Contemporary religious practice
[Secularity and the bans on the Hijab in France]
According to the Qu’ran, Muslim women have to wear a scarf called hijab over their heads as a way to cover and guard their aspect against men outside their immediate family. Given the situation of France as the country with the largest percentage of Muslim population in Europe, the use of hijab has become a threat to the country’s secularity. The rule on the use of veils is based on the belief is based on the Quran that states:
“Tell the believing women to reduce [some] of their vision and guard their private parts and not expose their adornment except that which [necessarily] appears thereof and to wrap (…) their chests and not expose their adornment except to their husbands, their fathers, their husbands’ fathers, their sons, their husbands’ sons, their brothers, their brothers’ sons, their sisters’ sons, their women, (…) or those male attendants having no physical desire, or children who are not yet aware of the private aspects of women.” (Qu’ran, 2015: 24:31).
Prophet Mohammed’s instruction are clear, women should not show their faces in public. For that reason, throughout the Muslim world, women had used garments to hide their faces. Headscarves such as the burka and the hijab are commonplace in the Muslim world, although in the last century, secularity has grown in the Muslim countries and some of them eased the restrictions, allowing women to show their faces. Also, in the last century, Europe has received many Muslim immigrants who bring their religious traits with them. One of them the use of headscarves and veils on women. France, for instance, has banned the use of veils in public buildings thanks to the country’s policy of cultural assimilation and secularity. (Mullholland, 2013).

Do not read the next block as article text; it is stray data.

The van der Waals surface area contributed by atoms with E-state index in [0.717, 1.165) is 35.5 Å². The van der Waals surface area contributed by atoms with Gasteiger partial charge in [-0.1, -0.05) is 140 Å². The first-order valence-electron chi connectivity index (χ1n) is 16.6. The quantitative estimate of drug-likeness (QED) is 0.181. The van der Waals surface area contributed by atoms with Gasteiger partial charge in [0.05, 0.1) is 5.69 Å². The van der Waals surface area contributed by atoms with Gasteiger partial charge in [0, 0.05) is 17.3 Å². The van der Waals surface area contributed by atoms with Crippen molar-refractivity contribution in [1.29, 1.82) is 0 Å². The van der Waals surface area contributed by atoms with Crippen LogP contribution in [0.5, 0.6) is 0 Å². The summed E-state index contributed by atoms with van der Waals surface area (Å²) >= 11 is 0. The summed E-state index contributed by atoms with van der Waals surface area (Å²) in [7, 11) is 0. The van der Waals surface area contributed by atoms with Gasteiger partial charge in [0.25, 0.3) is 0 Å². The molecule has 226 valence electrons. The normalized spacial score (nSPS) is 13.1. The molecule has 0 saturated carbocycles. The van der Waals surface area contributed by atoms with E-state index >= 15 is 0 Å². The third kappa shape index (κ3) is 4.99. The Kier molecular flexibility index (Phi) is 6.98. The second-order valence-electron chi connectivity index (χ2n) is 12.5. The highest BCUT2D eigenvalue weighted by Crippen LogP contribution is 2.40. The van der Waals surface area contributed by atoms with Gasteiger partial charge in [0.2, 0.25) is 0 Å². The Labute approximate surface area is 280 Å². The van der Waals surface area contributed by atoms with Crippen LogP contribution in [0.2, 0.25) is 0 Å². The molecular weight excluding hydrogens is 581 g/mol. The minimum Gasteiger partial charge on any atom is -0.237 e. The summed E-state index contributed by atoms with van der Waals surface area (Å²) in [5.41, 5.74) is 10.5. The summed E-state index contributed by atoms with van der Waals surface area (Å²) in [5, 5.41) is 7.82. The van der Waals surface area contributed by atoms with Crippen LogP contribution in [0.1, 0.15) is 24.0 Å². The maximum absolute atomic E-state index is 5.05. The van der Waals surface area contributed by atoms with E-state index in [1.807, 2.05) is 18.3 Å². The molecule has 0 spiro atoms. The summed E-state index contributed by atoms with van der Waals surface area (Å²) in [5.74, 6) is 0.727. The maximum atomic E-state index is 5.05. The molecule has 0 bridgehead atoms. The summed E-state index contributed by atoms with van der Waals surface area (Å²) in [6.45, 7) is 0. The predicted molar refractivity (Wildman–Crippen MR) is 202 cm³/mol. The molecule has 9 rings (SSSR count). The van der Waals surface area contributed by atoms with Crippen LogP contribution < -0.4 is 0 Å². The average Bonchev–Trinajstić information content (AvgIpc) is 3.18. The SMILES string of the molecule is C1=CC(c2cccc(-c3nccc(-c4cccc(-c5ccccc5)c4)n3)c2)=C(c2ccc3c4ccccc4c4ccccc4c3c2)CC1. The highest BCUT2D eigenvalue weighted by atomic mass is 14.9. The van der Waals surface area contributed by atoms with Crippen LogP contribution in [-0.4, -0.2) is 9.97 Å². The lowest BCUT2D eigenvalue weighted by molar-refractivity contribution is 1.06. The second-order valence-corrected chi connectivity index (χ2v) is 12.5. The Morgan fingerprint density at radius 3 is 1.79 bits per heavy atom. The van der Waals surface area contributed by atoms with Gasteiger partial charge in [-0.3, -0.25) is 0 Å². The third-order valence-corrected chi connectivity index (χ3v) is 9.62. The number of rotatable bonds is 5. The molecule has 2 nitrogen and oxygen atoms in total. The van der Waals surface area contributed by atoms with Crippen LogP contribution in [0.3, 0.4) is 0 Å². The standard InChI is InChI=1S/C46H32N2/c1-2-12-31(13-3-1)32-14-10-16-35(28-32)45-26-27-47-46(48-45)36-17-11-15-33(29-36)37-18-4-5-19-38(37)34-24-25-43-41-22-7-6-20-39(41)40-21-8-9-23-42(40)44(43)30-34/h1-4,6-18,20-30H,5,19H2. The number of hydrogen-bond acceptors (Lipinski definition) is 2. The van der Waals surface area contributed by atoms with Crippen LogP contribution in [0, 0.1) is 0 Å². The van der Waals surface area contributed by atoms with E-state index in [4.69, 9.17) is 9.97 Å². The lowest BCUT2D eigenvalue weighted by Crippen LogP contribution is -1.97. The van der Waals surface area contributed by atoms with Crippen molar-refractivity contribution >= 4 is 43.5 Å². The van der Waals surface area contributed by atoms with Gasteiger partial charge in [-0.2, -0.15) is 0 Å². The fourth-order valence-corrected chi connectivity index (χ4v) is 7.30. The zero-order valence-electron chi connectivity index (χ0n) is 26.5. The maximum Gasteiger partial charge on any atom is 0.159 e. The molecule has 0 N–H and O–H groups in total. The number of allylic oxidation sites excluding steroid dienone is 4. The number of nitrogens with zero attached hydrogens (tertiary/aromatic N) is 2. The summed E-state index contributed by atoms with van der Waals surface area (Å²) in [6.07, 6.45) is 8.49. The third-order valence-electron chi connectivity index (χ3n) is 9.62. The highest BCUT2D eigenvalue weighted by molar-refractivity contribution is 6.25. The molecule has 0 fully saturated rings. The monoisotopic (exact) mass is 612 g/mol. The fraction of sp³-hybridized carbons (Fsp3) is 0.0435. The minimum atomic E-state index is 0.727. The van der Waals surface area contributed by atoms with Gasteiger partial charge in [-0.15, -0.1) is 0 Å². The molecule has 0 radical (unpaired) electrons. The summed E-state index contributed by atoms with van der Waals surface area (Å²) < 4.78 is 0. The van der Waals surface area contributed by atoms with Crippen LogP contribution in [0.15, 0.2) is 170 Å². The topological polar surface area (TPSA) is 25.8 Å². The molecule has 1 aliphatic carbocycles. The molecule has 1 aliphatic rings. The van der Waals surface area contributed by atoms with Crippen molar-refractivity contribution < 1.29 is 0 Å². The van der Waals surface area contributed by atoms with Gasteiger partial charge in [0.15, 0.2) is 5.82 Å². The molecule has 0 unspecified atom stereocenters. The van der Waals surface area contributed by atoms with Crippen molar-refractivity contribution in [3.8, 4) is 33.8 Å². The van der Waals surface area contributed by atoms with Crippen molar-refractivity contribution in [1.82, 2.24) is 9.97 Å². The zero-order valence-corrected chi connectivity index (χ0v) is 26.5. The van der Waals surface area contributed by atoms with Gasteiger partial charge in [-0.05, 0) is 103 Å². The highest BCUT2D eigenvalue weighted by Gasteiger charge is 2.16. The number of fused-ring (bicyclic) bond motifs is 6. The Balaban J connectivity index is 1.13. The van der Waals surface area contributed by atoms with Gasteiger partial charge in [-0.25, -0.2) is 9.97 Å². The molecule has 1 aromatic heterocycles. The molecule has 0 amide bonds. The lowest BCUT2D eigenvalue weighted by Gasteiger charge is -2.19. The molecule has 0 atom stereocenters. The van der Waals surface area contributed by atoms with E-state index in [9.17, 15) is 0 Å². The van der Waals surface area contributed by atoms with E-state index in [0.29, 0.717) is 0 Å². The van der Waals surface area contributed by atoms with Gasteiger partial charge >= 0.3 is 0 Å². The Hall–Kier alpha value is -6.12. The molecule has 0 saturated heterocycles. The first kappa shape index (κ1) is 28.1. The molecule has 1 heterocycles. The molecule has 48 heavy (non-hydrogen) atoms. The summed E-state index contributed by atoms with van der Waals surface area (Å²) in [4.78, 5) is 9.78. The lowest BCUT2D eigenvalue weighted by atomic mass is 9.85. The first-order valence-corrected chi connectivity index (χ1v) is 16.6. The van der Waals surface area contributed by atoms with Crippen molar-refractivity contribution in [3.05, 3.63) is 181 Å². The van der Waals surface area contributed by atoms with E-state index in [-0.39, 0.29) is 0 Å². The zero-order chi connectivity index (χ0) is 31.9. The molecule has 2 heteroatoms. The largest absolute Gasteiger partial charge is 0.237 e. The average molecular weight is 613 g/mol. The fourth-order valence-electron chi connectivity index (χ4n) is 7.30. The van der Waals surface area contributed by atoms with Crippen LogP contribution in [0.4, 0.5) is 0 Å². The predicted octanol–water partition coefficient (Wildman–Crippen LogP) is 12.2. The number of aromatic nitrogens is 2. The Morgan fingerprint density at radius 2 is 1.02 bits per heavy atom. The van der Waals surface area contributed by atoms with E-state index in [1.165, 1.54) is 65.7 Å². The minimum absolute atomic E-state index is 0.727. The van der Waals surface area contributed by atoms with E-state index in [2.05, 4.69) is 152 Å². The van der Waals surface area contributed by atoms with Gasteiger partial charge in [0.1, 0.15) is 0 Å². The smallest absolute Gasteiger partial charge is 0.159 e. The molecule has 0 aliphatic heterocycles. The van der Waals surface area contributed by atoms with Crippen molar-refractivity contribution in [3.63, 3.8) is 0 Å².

On the other hand, Islamic groups have opposed the ban, considering it hinders their religious liberties as it denies the possibility of complying with the precepts Prophet Muhammed left them. Also, many Muslims claim these bans are a result on the increasing Islamophobia after 9/11 (Daley and Rubin, 2015). Hence, the dichotomy French Muslims face, on whether or not they should abandon their culture to become French. Ultimately, by banning hijabs, the French government is restraining religious liberties to uphold a national ideal. Nevertheless, labeling as oppressive these headscarves that are part of the Muslim faith and culture is misunderstanding Muslims, seeing them through the Western’s lens.
Daley, S., & Rubin, A. (2015, May 26). French Muslims Say Veil Bans Give Cover to Bias. The New York Times. Retrieved January 5, 2016, from http://www.nytimes.com/2015/05/27/world/europe/muslim-frenchwomen-struggle-with-discrimination-as-bans-on-veils-expand.html
Mullholand, R. (2013). The Telegraph. Retrieved January 5, 2016, from http://www.telegraph.co.uk/news/worldnews/europe/france/10516342/France-mulls-overhaul-of-assimilation-policy-towards-immigrants.html
The Noble Qur’an. (n.d.). Retrieved January 3, 2016, from http://quran.com/24